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Phylogeny, biogeography and evolution of clutch size in South American lizards of the genus Kentropyx (Squamata: Teiidae)

Authors


Fernanda de P. Werneck, Department of Biology, WIDB, Brigham Young University, Provo, UT84602, USA. Fax: 801-422-0090; Email: fewerneck@gmail.com

Abstract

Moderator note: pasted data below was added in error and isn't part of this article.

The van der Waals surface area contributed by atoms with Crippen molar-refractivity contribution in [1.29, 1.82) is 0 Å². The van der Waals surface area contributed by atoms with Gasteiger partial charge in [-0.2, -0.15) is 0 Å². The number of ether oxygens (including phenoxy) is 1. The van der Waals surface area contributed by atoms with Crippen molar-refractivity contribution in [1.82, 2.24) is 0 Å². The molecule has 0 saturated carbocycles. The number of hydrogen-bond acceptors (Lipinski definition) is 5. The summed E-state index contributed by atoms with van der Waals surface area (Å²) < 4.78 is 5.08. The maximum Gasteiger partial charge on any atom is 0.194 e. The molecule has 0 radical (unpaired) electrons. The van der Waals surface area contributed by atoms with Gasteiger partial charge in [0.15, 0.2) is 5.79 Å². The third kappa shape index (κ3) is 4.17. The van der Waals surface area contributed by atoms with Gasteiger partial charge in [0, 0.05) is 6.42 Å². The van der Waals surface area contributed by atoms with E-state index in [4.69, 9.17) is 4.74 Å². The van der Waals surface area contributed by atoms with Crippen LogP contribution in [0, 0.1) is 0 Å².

The lizard genus Kentropyx (Squamata: Teiidae) comprises nine species, which have been placed in three species groups (calcarata group, associated to forests ecosystems; paulensis and striata groups, associated to open ecosystems). We reconstructed phylogenetic relationships of Kentropyx based on morphology (pholidosis and coloration) and mitochondrial DNA data (12S and 16S), using maximum parsimony and Bayesian methods, and evaluated biogeographic scenarios based on ancestral areas analyses and molecular dating by Bayesian methods. Additionally, we tested the life-history hypothesis that species of Kentropyx inhabiting open ecosystems (under seasonal environments) produce larger clutches with smaller eggs and that species inhabiting forest ecosystems (under aseasonal conditions) produce clutches with fewer and larger eggs, using Stearns’ phylogenetic-subtraction method and canonical phylogenetic ordination to take in to account the effects of phylogeny. Our results showed that Kentropyx comprises three monophyletic groups, with K. striata occupying a basal position in opposition to previous suggestions of relationships. Additionally, Bayesian analysis of divergence time showed that Kentropyx may have originated at the Tertiary (Eocene/Oligocene) and the ‘Pleistocene Refuge Hypothesis’ may not explain the species diversification. Based on ancestral reconstruction and molecular dating, we argued that a savanna ancestor is more likely and that historical events during the Tertiary of South America promoted the differentiation of the genus, coupled with recent Quaternary events that were important as dispersion routes and for the diversification at populational levels. Clutch size and egg volume were not significantly different between major clades and ecosystems of occurrence, even accounting for the phylogenetic effects. Finally, we argue that phylogenetic constraints and phylogenetic inertia might be playing essential roles in life history evolution of Kentropyx.

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